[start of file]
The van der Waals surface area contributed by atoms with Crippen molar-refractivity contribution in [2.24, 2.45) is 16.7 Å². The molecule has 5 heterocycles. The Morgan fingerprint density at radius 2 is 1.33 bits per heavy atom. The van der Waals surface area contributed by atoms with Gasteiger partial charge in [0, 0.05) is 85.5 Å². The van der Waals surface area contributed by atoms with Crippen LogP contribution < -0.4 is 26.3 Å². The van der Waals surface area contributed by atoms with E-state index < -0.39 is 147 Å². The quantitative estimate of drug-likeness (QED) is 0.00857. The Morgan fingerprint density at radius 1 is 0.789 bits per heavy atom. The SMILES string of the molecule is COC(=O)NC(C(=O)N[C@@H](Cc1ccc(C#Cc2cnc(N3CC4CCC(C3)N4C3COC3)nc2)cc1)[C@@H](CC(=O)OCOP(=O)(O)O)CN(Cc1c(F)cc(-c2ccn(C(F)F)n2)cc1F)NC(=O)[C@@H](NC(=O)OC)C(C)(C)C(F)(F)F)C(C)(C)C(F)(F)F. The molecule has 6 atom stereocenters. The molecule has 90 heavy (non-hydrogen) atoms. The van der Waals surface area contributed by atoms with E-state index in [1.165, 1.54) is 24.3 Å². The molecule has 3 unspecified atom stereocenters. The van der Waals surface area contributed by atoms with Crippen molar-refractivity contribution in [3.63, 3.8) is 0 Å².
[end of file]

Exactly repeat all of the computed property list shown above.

The van der Waals surface area contributed by atoms with Crippen molar-refractivity contribution in [2.24, 2.45) is 16.7 Å². The molecule has 5 heterocycles. The Morgan fingerprint density at radius 2 is 1.33 bits per heavy atom. The van der Waals surface area contributed by atoms with Gasteiger partial charge in [0, 0.05) is 85.5 Å². The van der Waals surface area contributed by atoms with Crippen LogP contribution < -0.4 is 26.3 Å². The van der Waals surface area contributed by atoms with E-state index < -0.39 is 147 Å². The quantitative estimate of drug-likeness (QED) is 0.00857. The Morgan fingerprint density at radius 1 is 0.789 bits per heavy atom. The SMILES string of the molecule is COC(=O)NC(C(=O)N[C@@H](Cc1ccc(C#Cc2cnc(N3CC4CCC(C3)N4C3COC3)nc2)cc1)[C@@H](CC(=O)OCOP(=O)(O)O)CN(Cc1c(F)cc(-c2ccn(C(F)F)n2)cc1F)NC(=O)[C@@H](NC(=O)OC)C(C)(C)C(F)(F)F)C(C)(C)C(F)(F)F. The molecule has 6 atom stereocenters. The molecule has 90 heavy (non-hydrogen) atoms. The van der Waals surface area contributed by atoms with E-state index in [1.165, 1.54) is 24.3 Å². The molecule has 3 unspecified atom stereocenters. The van der Waals surface area contributed by atoms with Crippen molar-refractivity contribution in [3.63, 3.8) is 0 Å².